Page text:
The pandemic has made GrabKitchen’s offering more relevant to a far wider range of partners, backed by the firm’s data and delivery infrastructure
What started as an attempt to crack online food delivery has turned into a lifeline during COVID-19 for Indonesia-based restaurant chain Dailybox. Even as pandemic induced headwinds have resulted in restaurant closures across the globe, at Dailybox it has been a time of month on month double-digit growth, and geographic expansion, with five new locations including an operation in Surabaya.
The Singapore operations of Taiwan-based bubble tea brand Playmade had a similar experience. Crystal Wee, director, Playmade said, “Because of the pandemic, a lot of F&B startups like us were unable to operate. GrabKitchen was a saving grace. We continued to sell through them at the time when our retail stores were completely closed.”
Dailybox and Playmade are part of GrabKitchen, a cloud kitchen platform created by Grab. Speaking about the goals for the platform, Sai Alluri regional head of GrabKitchen said, “It is to enable merchants to expand their footprint via a capital light model, and to bring more high-quality food options to consumers.” He added that typically merchants see up to an 80 per cent increase in daily orders after their first month of listing on the platform.
The origins of GrabKitchen
It was the prospect of growth that appealed to Kelvin Subowo, co-founder of Dailybox, when he first joined the platform in 2018. He said, “We wanted to maximise the potential of online food delivery in Indonesia at an affordable price. And so, we needed to scale our business. That’s where we fell in love with GrabKitchen.”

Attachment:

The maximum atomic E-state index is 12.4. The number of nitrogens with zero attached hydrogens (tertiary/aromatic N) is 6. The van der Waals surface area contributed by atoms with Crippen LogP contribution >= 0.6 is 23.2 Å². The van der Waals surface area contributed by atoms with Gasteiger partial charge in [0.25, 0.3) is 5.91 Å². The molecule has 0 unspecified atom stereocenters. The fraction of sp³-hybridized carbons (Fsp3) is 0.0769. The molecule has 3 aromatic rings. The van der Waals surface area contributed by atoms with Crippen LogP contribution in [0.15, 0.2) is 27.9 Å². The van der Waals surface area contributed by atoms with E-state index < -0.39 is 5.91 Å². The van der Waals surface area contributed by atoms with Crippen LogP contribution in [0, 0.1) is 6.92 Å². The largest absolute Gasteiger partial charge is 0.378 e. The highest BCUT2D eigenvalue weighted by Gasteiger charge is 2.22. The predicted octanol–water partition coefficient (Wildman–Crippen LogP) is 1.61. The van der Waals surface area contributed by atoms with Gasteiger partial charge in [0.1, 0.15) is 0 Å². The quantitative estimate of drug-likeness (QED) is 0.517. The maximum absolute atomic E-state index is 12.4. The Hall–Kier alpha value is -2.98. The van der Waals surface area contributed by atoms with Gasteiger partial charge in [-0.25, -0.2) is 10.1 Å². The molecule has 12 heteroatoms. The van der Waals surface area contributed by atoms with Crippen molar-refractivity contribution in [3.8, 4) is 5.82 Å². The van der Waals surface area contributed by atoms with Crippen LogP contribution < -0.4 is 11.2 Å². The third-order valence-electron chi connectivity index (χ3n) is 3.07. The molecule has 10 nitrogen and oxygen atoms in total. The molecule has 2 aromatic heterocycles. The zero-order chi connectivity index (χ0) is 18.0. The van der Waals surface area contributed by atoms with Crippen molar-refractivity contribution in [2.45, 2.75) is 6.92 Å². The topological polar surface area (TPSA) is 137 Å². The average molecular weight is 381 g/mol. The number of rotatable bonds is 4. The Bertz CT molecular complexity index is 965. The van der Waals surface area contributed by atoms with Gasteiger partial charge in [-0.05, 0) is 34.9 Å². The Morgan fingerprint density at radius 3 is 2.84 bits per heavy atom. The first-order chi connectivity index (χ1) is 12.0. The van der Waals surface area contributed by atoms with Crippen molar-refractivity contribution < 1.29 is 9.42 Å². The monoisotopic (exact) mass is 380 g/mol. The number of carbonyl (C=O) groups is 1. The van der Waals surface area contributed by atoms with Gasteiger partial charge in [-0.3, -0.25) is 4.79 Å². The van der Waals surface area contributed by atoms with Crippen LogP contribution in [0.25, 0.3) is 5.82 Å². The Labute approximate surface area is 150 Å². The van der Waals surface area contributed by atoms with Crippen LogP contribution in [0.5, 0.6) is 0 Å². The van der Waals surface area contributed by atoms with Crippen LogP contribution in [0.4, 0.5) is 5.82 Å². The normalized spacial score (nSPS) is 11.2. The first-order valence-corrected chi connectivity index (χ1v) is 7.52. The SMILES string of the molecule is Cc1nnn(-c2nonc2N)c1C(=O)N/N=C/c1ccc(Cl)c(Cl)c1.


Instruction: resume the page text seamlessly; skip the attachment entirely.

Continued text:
Being part of GrabKitchen saved the fledgling operation from dealing with complex logistical issues in setting up a restaurant. Land acquisition and other initial expenses such as equipment and setup were accounted for by becoming a part of the platform.
Indonesia is currently GrabKitchen’s largest market and Dailybox just one of the over 200 F&B brands in the country that have used the platform to increase their footprint. Launched in Jakarta in 2018, GrabKitchen boasts the largest network of cloud kitchens in the Southeast Asia region. The 56 kitchens include 48 in Indonesia, 3 in Thailand, 2 each in Vietnam and Singapore, and one in the Philippines. Explaining how the GrabKitchen model works, Alluri said, “Across the region, we work with homegrown food brands and international restaurants to bring their respective flagships to more cities.”
Merchant partners find the platform a low risk opportunity to test new food concepts, without hefty capital expenditure investments on rent, operations and marketing. The flexibility has made it easier for a restaurant owner to retire an old non-performing brand or launch a new one, with a greater scope for success.
Another advantage is GrabKitchen’s granular, region-specific insights on customer tastes and preferences. Thanks to its association with Grab, the platform has a significant edge over other cloud kitchens. Alluri said, “We leverage customer insights derived from the Grab app across multiple verticals, as well as market research. This helps to identify locations with pent-up demand for cuisines and brands that are less accessible to consumers in an area. GrabKitchen is strategically located to bridge consumer demand and availability of food selection, giving merchants immediate access to a new customer base.”